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    In this text, Regino E. Boti responds to the question that the editors of revista de avance posed to their readers: “What should American art be?” He specifically addresses each of the four sub-questions grouped under this larger question. In response to the first—“Do you believe that the American artist should reveal a preoccupation with America?”—he writes that yes he does, but that it must neither exclude human feeling, nor cosmopolitanism. To the second—“Do you believe that americanidad is a question of optics, of content, or of medium?”—he replies that it is a question of content. To the third—“Do you believe in the possibility of common characteristics shared by the art of all of the nations of our Americas?”—he replies negatively. Boti notes how the different political and social concerns of the various nations of America have engendered distinct forms of art, citing Mexico, Argentina, and Brazil as examples. To the last question—“What should the American artist’s attitude towards Europe be?”—Boti responds that, for the American artist, Europe sustains his work at its base, but that he must “end the cycle of imitation” by producing an art that is both indigenous and universal.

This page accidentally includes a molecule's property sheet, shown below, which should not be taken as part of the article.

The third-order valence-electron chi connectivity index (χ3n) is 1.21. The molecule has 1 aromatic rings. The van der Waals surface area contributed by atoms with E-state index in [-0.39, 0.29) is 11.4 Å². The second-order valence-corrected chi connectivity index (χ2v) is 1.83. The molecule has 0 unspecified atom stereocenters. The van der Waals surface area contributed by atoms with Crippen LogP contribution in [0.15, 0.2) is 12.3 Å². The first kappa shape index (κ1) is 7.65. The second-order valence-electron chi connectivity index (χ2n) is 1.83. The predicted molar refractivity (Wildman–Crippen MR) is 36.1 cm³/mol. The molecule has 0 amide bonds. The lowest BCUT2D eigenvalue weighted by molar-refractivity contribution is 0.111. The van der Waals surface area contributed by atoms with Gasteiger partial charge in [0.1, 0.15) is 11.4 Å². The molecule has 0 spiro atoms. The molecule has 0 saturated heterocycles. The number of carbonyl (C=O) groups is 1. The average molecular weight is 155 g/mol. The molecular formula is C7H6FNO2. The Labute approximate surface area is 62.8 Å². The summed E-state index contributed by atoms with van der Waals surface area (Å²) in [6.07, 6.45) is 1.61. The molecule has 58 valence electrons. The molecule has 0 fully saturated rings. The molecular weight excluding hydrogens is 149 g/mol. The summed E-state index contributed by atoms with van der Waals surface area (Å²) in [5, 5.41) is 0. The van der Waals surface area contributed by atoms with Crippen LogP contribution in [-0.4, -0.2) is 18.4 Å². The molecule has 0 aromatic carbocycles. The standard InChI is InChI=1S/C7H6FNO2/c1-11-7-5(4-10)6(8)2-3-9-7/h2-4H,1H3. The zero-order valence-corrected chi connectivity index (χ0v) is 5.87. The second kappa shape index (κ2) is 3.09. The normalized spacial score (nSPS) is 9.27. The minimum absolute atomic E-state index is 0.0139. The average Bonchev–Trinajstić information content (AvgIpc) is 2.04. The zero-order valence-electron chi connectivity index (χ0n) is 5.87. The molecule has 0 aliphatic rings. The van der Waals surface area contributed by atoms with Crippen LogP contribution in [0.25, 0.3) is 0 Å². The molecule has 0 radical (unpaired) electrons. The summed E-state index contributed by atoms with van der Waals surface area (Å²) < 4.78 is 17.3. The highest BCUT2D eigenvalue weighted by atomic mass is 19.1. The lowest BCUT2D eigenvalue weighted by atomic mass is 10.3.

Regino E. Boti was a Cuban poet. His response to the question “What should American art be?” was published in revista de avance, a magazine based in Havana in 1929. Like Amauta (Lima), revista de avance was a forum where intellectuals living in various Latin American countries (and Europe and the United States) debated, among other topics, the question of nationalist qualities in art and literature. Like many of his peers, Boti does not call for the wholesale rejection of European art. Instead, he sees the Americas as a part of Europe, as the place where the outdated artistic traditions will be made relevant for the present and future. He sees clear distinctions between American nations, stressing the differences between Mexico and Argentina (which was common among his peers). Boti also stresses the social and cultural uniqueness of Brazil, noting how its landscape and its agricultural base have fostered distinct artistic forms.